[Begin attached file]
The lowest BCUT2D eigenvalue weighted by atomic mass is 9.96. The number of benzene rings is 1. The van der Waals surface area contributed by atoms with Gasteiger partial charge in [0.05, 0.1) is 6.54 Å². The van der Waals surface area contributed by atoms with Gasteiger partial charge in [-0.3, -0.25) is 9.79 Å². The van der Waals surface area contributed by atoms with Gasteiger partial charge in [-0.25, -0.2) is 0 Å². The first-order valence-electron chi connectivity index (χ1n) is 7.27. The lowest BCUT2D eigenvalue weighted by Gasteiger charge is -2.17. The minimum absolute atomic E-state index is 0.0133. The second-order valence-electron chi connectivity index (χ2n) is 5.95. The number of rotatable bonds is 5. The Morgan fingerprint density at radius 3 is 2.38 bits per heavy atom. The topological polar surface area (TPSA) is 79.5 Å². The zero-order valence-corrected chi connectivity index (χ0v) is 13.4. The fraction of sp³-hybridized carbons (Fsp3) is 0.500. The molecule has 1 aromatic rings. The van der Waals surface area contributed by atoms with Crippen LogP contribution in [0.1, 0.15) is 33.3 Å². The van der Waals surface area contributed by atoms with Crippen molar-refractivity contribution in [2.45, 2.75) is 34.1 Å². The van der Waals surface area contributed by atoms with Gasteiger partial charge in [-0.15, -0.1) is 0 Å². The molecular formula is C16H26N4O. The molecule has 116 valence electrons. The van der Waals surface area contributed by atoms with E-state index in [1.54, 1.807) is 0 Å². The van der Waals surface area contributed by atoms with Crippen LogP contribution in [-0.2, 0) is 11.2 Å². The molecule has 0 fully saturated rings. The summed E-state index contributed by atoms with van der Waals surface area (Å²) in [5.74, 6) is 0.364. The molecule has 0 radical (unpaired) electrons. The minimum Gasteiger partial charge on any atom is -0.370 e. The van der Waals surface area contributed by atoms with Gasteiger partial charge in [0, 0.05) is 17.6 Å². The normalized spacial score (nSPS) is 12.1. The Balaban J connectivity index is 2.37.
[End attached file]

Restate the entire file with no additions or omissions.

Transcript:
The lowest BCUT2D eigenvalue weighted by atomic mass is 9.96. The number of benzene rings is 1. The van der Waals surface area contributed by atoms with Gasteiger partial charge in [0.05, 0.1) is 6.54 Å². The van der Waals surface area contributed by atoms with Gasteiger partial charge in [-0.3, -0.25) is 9.79 Å². The van der Waals surface area contributed by atoms with Gasteiger partial charge in [-0.25, -0.2) is 0 Å². The first-order valence-electron chi connectivity index (χ1n) is 7.27. The lowest BCUT2D eigenvalue weighted by Gasteiger charge is -2.17. The minimum absolute atomic E-state index is 0.0133. The second-order valence-electron chi connectivity index (χ2n) is 5.95. The number of rotatable bonds is 5. The Morgan fingerprint density at radius 3 is 2.38 bits per heavy atom. The topological polar surface area (TPSA) is 79.5 Å². The zero-order valence-corrected chi connectivity index (χ0v) is 13.4. The fraction of sp³-hybridized carbons (Fsp3) is 0.500. The molecule has 1 aromatic rings. The van der Waals surface area contributed by atoms with Crippen LogP contribution in [0.1, 0.15) is 33.3 Å². The van der Waals surface area contributed by atoms with Crippen molar-refractivity contribution in [2.45, 2.75) is 34.1 Å². The van der Waals surface area contributed by atoms with Gasteiger partial charge in [-0.15, -0.1) is 0 Å². The molecular formula is C16H26N4O. The molecule has 116 valence electrons. The van der Waals surface area contributed by atoms with E-state index in [1.54, 1.807) is 0 Å². The van der Waals surface area contributed by atoms with Crippen LogP contribution in [-0.2, 0) is 11.2 Å². The molecule has 0 fully saturated rings. The summed E-state index contributed by atoms with van der Waals surface area (Å²) in [5.74, 6) is 0.364. The molecule has 0 radical (unpaired) electrons. The minimum Gasteiger partial charge on any atom is -0.370 e. The van der Waals surface area contributed by atoms with Gasteiger partial charge in [0, 0.05) is 17.6 Å². The normalized spacial score (nSPS) is 12.1. The Balaban J connectivity index is 2.37.